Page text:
June 28, 2013
By: George PattenConservation Development may sound like an oxymoron, but it refers to a growing movement in residential development that sets aside areas for open space and habitat within a planned community. It is a particular design approach that promises to provide additional value from both an ecological and economic perspective. Conservation developments or CDs encourage developers to cluster homes on a smaller area and set aside large tracts as open space. CDs are more prevalent in the western U.S., where developers can offer access to natural amenities like streams and trails, but they also are increasingly used in the eastern U.S. As of 2010, there were 33 counties in Colorado, and more than 100 counties across the 11 western states with CD ordinances.
CDs are generally governed at the county level and can offer housing density bonuses to developers that set aside land. One study looked at CDs in five (5) Colorado counties and found that homes had sold at significantly higher premiums (20 to 29 percent) than similar properties in non-CD developments (Hannum, et. al.). The study demonstrated that the Conservation Development approach can provide economic benefits by increasing desirability and property value compared to typical suburban developments.
By conserving more open space than traditional developments, CDs also provide ecological value by protecting wildlife habitat and diversity. Urbanization and development, particularly in suburban and urban-rural fringe areas, have been shown to contribute to losses of biodiversity and ecosystem services through habitat loss and fragmentation. CDs maintain ecological connectivity and habitat to support ecosystem functions. Some argue, however, that the ecological outcomes of CDs may not be living up to their potential, particularly in smaller developments where open space conservation is limited. The ecological benefits of CDs are—to a large degree—dependent on the design and amount of open space available to conserve, as well as the level of management provided for the conserved areas. Smaller areas of open space and those adjacent to existing residential or urban development pose greater challenges for wildlife and ecosystem support than do large, contiguous tract of open space or wilderness. Smaller CDs—with limited adjacent wilderness—require special management and design considerations to achieve meaningful habitat connectivity and resilience.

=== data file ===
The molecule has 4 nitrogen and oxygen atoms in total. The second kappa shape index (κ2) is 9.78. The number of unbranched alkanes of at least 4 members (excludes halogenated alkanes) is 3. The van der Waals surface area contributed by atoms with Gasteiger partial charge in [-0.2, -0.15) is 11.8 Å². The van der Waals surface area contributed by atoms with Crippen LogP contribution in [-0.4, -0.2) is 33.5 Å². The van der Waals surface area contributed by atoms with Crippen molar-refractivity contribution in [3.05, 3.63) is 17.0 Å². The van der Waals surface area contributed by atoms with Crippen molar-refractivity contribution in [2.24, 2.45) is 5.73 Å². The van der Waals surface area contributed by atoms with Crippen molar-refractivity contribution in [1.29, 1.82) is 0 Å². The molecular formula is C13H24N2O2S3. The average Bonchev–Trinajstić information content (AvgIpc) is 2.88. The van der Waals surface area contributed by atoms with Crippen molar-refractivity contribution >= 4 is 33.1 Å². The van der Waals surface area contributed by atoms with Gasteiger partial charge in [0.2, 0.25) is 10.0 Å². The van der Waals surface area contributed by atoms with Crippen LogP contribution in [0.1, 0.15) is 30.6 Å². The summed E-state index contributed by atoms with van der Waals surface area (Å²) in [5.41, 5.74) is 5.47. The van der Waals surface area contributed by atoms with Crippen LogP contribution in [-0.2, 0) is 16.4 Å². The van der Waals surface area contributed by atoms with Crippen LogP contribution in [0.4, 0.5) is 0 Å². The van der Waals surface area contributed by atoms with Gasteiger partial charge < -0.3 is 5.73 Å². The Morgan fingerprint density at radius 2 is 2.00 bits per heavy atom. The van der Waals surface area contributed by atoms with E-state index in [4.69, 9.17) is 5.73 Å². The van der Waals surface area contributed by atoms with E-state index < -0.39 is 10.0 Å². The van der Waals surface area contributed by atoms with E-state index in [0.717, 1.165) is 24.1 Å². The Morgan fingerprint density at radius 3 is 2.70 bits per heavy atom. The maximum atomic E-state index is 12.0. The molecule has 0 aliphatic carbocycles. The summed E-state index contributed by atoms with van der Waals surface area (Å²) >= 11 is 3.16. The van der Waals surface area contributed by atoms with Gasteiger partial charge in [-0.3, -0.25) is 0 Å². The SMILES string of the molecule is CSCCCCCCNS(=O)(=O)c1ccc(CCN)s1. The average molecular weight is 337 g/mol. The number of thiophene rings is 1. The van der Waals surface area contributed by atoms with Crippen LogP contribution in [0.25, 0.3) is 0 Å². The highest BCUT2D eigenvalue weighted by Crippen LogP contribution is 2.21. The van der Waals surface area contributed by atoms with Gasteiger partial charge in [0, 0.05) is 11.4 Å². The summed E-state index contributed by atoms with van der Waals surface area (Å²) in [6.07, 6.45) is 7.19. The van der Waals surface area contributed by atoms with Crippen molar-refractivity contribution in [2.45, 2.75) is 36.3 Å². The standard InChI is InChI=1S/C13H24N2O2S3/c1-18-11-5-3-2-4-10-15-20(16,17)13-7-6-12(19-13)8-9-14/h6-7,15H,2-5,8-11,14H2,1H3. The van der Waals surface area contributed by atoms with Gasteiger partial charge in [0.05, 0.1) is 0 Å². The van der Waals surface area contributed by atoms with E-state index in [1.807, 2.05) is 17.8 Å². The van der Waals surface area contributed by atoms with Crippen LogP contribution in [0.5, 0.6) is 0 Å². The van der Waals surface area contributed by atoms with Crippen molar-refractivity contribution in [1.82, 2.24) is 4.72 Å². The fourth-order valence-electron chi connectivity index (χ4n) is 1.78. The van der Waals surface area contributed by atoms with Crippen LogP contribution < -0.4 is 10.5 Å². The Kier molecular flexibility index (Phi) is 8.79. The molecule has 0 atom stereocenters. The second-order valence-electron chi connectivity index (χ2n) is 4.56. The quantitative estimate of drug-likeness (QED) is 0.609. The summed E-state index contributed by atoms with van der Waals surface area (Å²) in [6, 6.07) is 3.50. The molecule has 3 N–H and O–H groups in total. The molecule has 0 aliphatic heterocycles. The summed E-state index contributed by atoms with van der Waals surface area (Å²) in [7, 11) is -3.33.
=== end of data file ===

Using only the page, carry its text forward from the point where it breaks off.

Many conservation developments are proving that it is possible to provide ecological and economic benefits, which are not the typical features of suburban sprawl. For example, Highlands Ranch is a large master planned community outside of Denver, Colorado; it is among the largest unincorporated communities in the west. A former farmland purchased and developed by the Mission Viejo Company, Highlands Ranch has an 8,200-acre conservation area that connects to an additional 4,200 acres of protected space. More than half of the 22,000-acre development is protected as open space, and managed through staff employed by the community. DC Ranch in Scottsdale, Arizona, is another example of a large-scale, master planned CD; 4,600 of its 8300 acres are dedicated to open space.
CDs are a compelling community development approach that can result in positive ecological and community outcomes. The actual ecological benefits derived from CDs appear dependent on project size, design, and management. Highlands Ranch and DC Ranch are enormous developments with large areas of open space, which would seem more desirable from an ecological perspective, but scale isn’t the only driver for ecological quality in conservation. Similarly, CDs may have different management goals and priorities that influence conservation outcomes.
The Urban Land Institute published a book on CDs and they identify three types of CDs: (1) limited CDs, (2) conservation subdivisions, and (3) large-scale, master-planned communities. The authors provide examples of small developments, such as Storm Mountain Ranch in Steamboat Springs, Colorado and Bundoran Farm in Albemarle, Virginia, which have been given greater ecological consideration by “combin[ing] environmentally sensitive, low-density development with extensive land conservation” (McMahon ULI). They also distinguish CD types by scale because they are likely driven by different economic forces and have unique resource management goals.
It is clear that ecological outcomes from CDs will vary considerably based on project design and goals, and more can be done during planning and management to accommodate wildlife migration and enhance habitat buffers. But for now, CDs offer an important means to leverage the private sector to conserve more open space and habitat.
Anderson, Bendix. Land Conservation Boots Home Values in Western Subdivisions. Urban Land Institute, 10 June 2013.
Hannum, C., S. Laposa, S.E. Reed, L. Pejchar and L. Ex. 2012. Comparative analysis of housing in conservation developments: Colorado Case Studies. Journal of Sustainable Real Estate 4: 149-176.McKinney, M.L. Urbanization, Biodiversity, and Conservation. BioScience, 2002, 52:10. 883–90.
McMahon, Edward T. Conservation Communities. Urban Land Institute, 1 July 2010.
Worton-Wunder, Emily. “Do Subdivisions Designed for Conservation Actually Help Wildlife?“ High Country News. N.p., 28 May 2012.
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